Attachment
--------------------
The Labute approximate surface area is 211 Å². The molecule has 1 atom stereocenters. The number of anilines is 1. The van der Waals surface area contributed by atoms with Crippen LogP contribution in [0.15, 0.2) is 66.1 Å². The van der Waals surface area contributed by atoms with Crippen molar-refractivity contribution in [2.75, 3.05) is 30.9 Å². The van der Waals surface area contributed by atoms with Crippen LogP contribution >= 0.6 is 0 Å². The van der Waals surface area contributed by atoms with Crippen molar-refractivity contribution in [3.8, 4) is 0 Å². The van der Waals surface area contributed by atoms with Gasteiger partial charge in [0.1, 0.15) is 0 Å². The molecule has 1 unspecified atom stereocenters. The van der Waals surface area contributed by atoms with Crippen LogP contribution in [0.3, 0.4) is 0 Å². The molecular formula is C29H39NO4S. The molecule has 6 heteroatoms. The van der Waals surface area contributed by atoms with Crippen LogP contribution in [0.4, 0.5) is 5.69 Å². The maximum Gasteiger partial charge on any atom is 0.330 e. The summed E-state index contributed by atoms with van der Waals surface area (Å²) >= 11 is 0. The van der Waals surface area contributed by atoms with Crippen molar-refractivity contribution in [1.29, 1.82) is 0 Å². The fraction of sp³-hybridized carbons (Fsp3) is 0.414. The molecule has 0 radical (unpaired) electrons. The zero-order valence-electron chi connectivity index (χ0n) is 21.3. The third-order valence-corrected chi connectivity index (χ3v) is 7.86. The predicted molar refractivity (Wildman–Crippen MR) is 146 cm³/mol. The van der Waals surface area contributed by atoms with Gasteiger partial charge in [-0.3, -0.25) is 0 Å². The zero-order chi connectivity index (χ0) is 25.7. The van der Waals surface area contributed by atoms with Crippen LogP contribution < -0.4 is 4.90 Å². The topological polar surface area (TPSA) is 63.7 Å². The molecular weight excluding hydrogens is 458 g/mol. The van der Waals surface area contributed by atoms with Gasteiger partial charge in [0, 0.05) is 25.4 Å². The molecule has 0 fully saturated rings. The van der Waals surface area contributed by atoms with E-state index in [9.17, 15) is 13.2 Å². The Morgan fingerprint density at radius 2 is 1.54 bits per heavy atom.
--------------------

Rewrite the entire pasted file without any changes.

The Labute approximate surface area is 211 Å². The molecule has 1 atom stereocenters. The number of anilines is 1. The van der Waals surface area contributed by atoms with Crippen LogP contribution in [0.15, 0.2) is 66.1 Å². The van der Waals surface area contributed by atoms with Crippen molar-refractivity contribution in [2.75, 3.05) is 30.9 Å². The van der Waals surface area contributed by atoms with Crippen LogP contribution >= 0.6 is 0 Å². The van der Waals surface area contributed by atoms with Crippen molar-refractivity contribution in [3.8, 4) is 0 Å². The van der Waals surface area contributed by atoms with Gasteiger partial charge in [0.1, 0.15) is 0 Å². The molecule has 1 unspecified atom stereocenters. The van der Waals surface area contributed by atoms with Crippen LogP contribution in [0.3, 0.4) is 0 Å². The molecular formula is C29H39NO4S. The molecule has 6 heteroatoms. The van der Waals surface area contributed by atoms with Crippen LogP contribution in [0.4, 0.5) is 5.69 Å². The maximum Gasteiger partial charge on any atom is 0.330 e. The summed E-state index contributed by atoms with van der Waals surface area (Å²) >= 11 is 0. The van der Waals surface area contributed by atoms with Crippen molar-refractivity contribution in [1.29, 1.82) is 0 Å². The fraction of sp³-hybridized carbons (Fsp3) is 0.414. The molecule has 0 radical (unpaired) electrons. The zero-order valence-electron chi connectivity index (χ0n) is 21.3. The third-order valence-corrected chi connectivity index (χ3v) is 7.86. The predicted molar refractivity (Wildman–Crippen MR) is 146 cm³/mol. The van der Waals surface area contributed by atoms with Gasteiger partial charge in [-0.3, -0.25) is 0 Å². The zero-order chi connectivity index (χ0) is 25.7. The van der Waals surface area contributed by atoms with Crippen LogP contribution < -0.4 is 4.90 Å². The topological polar surface area (TPSA) is 63.7 Å². The molecular weight excluding hydrogens is 458 g/mol. The van der Waals surface area contributed by atoms with Gasteiger partial charge in [0, 0.05) is 25.4 Å². The molecule has 0 fully saturated rings. The van der Waals surface area contributed by atoms with E-state index in [9.17, 15) is 13.2 Å². The Morgan fingerprint density at radius 2 is 1.54 bits per heavy atom.